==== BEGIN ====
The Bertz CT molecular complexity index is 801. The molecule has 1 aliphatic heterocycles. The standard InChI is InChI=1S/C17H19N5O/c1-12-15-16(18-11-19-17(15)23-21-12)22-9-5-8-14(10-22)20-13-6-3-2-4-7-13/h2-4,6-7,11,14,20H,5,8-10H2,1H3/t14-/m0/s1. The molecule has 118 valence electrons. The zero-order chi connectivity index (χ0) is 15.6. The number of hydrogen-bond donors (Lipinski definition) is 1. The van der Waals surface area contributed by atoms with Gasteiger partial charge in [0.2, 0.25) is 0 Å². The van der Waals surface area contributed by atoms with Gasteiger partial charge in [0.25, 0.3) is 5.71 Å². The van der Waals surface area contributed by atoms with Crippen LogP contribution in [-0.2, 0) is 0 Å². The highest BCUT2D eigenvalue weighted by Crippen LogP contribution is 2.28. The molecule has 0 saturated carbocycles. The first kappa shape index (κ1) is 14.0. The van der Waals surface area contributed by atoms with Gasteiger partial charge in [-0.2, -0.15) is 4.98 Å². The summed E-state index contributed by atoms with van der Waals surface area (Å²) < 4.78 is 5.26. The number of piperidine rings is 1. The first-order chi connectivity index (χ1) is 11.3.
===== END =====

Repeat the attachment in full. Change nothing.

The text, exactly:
The Bertz CT molecular complexity index is 801. The molecule has 1 aliphatic heterocycles. The standard InChI is InChI=1S/C17H19N5O/c1-12-15-16(18-11-19-17(15)23-21-12)22-9-5-8-14(10-22)20-13-6-3-2-4-7-13/h2-4,6-7,11,14,20H,5,8-10H2,1H3/t14-/m0/s1. The molecule has 118 valence electrons. The zero-order chi connectivity index (χ0) is 15.6. The number of hydrogen-bond donors (Lipinski definition) is 1. The van der Waals surface area contributed by atoms with Gasteiger partial charge in [0.2, 0.25) is 0 Å². The van der Waals surface area contributed by atoms with Gasteiger partial charge in [0.25, 0.3) is 5.71 Å². The van der Waals surface area contributed by atoms with Crippen LogP contribution in [-0.2, 0) is 0 Å². The highest BCUT2D eigenvalue weighted by Crippen LogP contribution is 2.28. The molecule has 0 saturated carbocycles. The first kappa shape index (κ1) is 14.0. The van der Waals surface area contributed by atoms with Gasteiger partial charge in [-0.2, -0.15) is 4.98 Å². The summed E-state index contributed by atoms with van der Waals surface area (Å²) < 4.78 is 5.26. The number of piperidine rings is 1. The first-order chi connectivity index (χ1) is 11.3.